EU patrol 'woefully inadequate' for saving migrants: UN
The UN refugee agency on Thursday urged the European Union to do far more to save migrant lives in the Mediterranean after the latest high seas tragedy, saying its maritime border patrol is "woefully inadequate."
The UNHCR issued its strongly-worded statement after more than 300 migrants were feared drowned this week when their overcrowded dinghies sank on the perilous crossing from north Africa to Europe.
It joins rights group Amnesty International and the International Organisation for Migration (IOM) in pushing for greater EU action to save migrants.
"UNCHR is today calling on the European Union to urgently change its approach to dealing with sea crossings with a view to ensuring that saving lives is the top-most priority," the Geneva-based agency said.
The latest deaths have highlighted the limited means and scope of Triton, an EU-run mission which took over in November from the Italian navy's Mare Nostrum search and rescue operation.
Italy decided to scale back the mission after its EU partners refused to share running costs of around nine million euros ($10 million) a month.
Triton, which comes under the authority of the EU borders agency Frontex, has a monthly budget of 2.9 million euros ($3.3 million) and its patrols are generally restricted to the territorial waters of EU member states.
"There can be no doubt left after this week's events that Europe's Operation Triton is a woefully inadequate replacement for Italy's Mare Nostrum," said UN High Commissioner for Refugees Antonio Guterres.
"The focus has to be about saving lives. We need a robust search and rescue operation in the Central Mediterranean, not only a border patrol."
Guterres said he is concerned that Europe is planning to phase out rather than step up its rescue efforts in response to the growing boat disasters.
Amnesty International slammed EU countries Wednesday for "burying their heads in the sand while hundreds keep dying at sea".
- 'Europe has to commit more' -
IOM spokesman Joel Millman told AFP his organisation does not "think it's wrong for countries and for Europe as a group to enforce border security".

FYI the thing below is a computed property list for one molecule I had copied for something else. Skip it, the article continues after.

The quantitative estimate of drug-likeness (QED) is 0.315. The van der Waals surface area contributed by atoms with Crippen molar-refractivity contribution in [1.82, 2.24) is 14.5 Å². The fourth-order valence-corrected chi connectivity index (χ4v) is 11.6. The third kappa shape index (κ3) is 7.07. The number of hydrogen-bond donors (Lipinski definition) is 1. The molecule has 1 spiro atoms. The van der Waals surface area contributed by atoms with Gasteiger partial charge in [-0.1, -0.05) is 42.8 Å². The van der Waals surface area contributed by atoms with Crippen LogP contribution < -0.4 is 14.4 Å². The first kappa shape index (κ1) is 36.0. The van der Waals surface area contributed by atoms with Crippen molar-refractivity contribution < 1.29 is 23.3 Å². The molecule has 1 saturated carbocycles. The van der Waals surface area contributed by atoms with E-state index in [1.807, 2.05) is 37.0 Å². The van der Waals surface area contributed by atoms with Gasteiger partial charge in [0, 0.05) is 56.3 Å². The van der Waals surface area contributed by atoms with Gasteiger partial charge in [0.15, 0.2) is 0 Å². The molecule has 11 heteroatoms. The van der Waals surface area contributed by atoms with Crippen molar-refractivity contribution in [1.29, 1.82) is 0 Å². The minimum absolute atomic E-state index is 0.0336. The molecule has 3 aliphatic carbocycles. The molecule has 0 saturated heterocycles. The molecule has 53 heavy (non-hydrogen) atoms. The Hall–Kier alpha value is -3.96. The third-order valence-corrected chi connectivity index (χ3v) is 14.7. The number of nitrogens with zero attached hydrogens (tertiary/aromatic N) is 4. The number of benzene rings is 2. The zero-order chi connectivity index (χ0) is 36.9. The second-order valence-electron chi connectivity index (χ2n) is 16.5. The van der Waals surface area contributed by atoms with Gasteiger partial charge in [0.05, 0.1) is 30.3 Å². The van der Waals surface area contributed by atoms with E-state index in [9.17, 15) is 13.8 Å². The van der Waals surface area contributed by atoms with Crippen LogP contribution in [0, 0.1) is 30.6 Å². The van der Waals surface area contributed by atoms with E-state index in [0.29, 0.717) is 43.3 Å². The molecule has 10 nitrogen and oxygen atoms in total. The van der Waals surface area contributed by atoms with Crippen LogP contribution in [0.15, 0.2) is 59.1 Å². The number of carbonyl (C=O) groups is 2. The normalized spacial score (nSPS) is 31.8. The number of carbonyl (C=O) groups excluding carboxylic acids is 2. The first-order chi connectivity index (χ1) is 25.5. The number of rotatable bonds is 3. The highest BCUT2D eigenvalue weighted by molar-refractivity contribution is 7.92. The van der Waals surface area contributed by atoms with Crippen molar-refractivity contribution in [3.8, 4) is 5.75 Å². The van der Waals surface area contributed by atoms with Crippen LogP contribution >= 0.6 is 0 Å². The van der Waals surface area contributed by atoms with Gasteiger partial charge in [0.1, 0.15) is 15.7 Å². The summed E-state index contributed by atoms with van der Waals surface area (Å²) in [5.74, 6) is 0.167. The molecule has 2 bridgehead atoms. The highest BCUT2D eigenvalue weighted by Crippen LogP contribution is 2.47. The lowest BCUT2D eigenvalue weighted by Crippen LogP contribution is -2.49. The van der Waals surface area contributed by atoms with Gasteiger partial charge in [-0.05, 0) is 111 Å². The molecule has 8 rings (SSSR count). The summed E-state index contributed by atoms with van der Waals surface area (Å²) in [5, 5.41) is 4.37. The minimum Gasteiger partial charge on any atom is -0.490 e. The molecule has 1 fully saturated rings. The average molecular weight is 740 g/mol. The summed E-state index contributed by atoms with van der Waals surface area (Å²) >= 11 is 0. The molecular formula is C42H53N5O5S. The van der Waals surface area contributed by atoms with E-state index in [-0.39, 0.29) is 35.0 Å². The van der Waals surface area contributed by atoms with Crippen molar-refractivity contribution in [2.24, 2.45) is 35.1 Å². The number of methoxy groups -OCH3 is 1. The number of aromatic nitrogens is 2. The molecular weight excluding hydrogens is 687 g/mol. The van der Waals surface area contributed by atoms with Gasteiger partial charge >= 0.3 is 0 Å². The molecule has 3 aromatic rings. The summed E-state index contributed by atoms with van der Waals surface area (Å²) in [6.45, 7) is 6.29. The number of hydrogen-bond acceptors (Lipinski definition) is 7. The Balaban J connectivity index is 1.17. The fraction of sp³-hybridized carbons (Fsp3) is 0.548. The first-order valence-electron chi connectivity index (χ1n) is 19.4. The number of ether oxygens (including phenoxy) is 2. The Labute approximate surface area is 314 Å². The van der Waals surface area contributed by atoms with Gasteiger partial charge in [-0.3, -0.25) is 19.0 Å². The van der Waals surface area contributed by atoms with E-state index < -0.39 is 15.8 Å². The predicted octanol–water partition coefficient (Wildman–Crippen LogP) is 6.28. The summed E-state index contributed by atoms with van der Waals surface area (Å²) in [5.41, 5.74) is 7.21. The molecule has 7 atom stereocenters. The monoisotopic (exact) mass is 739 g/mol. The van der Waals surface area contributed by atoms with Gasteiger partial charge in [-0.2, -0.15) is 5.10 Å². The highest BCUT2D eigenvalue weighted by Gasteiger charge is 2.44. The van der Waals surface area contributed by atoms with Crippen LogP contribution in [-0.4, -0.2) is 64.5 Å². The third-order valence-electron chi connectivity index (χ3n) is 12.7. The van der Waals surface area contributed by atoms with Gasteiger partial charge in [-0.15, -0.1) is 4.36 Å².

But he said that Triton needs to devote more resources to its search and rescue operations and broaden their scope.
"We just think that Europe has to commit more not just in what they're doing in the seas but what they're doing to prevent people from having to migrate," Millman said.
"There should be much more emphasis on legal migration."
The European Commission, the EU executive, acknowledged more needed to be done.
"Tackling this common challenge has to be a joint effort of the commission and the member states working together," Commission spokeswoman Natasha Bertaud told reporters Wednesday.
Survivors of the latest disaster who spoke with IOM staff after being taken to the Italian island of Lampedusa on Wednesday described how ruthless smugglers had forced them to board inflatable rafts and set out in raging seas.
"They forced us to climb aboard the ship with guns and sticks, robbing us of all our belongings," one survivor was quoted as saying.
UNHCR said at least 3,500 people lost their lives last year out of more than 218,000 migrants who crossed the Mediterranean, making it the most deadly route in the world.
Mare Nostrum was launched after two October 2013 sinkings off the Italian island of Lampedusa left more than 400 dead.
The surge in migrants is a result of wars, conflicts and poverty in Syria, the Horn of Africa and other parts of sub-Saharan Africa.
© 2015 AFP